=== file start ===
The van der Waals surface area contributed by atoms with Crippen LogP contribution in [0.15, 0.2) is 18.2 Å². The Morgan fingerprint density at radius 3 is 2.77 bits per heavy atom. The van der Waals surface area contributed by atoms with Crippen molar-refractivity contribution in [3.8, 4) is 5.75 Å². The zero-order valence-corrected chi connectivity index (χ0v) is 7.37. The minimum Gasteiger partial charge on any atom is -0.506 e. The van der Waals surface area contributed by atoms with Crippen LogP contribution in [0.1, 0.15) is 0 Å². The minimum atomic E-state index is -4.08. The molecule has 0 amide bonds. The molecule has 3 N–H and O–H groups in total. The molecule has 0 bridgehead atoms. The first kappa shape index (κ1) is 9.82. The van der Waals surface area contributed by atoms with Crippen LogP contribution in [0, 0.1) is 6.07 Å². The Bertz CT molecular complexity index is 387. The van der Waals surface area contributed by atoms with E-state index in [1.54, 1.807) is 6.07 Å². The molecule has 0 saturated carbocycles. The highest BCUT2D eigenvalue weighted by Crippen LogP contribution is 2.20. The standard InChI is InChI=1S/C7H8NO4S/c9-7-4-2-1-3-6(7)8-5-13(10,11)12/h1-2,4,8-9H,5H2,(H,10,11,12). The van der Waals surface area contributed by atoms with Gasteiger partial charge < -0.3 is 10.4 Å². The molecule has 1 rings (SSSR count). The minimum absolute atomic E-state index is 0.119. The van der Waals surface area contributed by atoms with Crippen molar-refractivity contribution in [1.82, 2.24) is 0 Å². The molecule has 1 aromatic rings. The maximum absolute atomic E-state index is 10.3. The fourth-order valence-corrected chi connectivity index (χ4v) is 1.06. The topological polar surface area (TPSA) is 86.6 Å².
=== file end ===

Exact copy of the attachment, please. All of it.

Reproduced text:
The van der Waals surface area contributed by atoms with Crippen LogP contribution in [0.15, 0.2) is 18.2 Å². The Morgan fingerprint density at radius 3 is 2.77 bits per heavy atom. The van der Waals surface area contributed by atoms with Crippen molar-refractivity contribution in [3.8, 4) is 5.75 Å². The zero-order valence-corrected chi connectivity index (χ0v) is 7.37. The minimum Gasteiger partial charge on any atom is -0.506 e. The van der Waals surface area contributed by atoms with Crippen LogP contribution in [0.1, 0.15) is 0 Å². The minimum atomic E-state index is -4.08. The molecule has 0 amide bonds. The molecule has 3 N–H and O–H groups in total. The molecule has 0 bridgehead atoms. The first kappa shape index (κ1) is 9.82. The van der Waals surface area contributed by atoms with Crippen LogP contribution in [0, 0.1) is 6.07 Å². The Bertz CT molecular complexity index is 387. The van der Waals surface area contributed by atoms with E-state index in [1.54, 1.807) is 6.07 Å². The molecule has 0 saturated carbocycles. The highest BCUT2D eigenvalue weighted by Crippen LogP contribution is 2.20. The standard InChI is InChI=1S/C7H8NO4S/c9-7-4-2-1-3-6(7)8-5-13(10,11)12/h1-2,4,8-9H,5H2,(H,10,11,12). The van der Waals surface area contributed by atoms with Gasteiger partial charge < -0.3 is 10.4 Å². The molecule has 1 rings (SSSR count). The minimum absolute atomic E-state index is 0.119. The van der Waals surface area contributed by atoms with Crippen molar-refractivity contribution in [1.82, 2.24) is 0 Å². The molecule has 1 aromatic rings. The maximum absolute atomic E-state index is 10.3. The fourth-order valence-corrected chi connectivity index (χ4v) is 1.06. The topological polar surface area (TPSA) is 86.6 Å².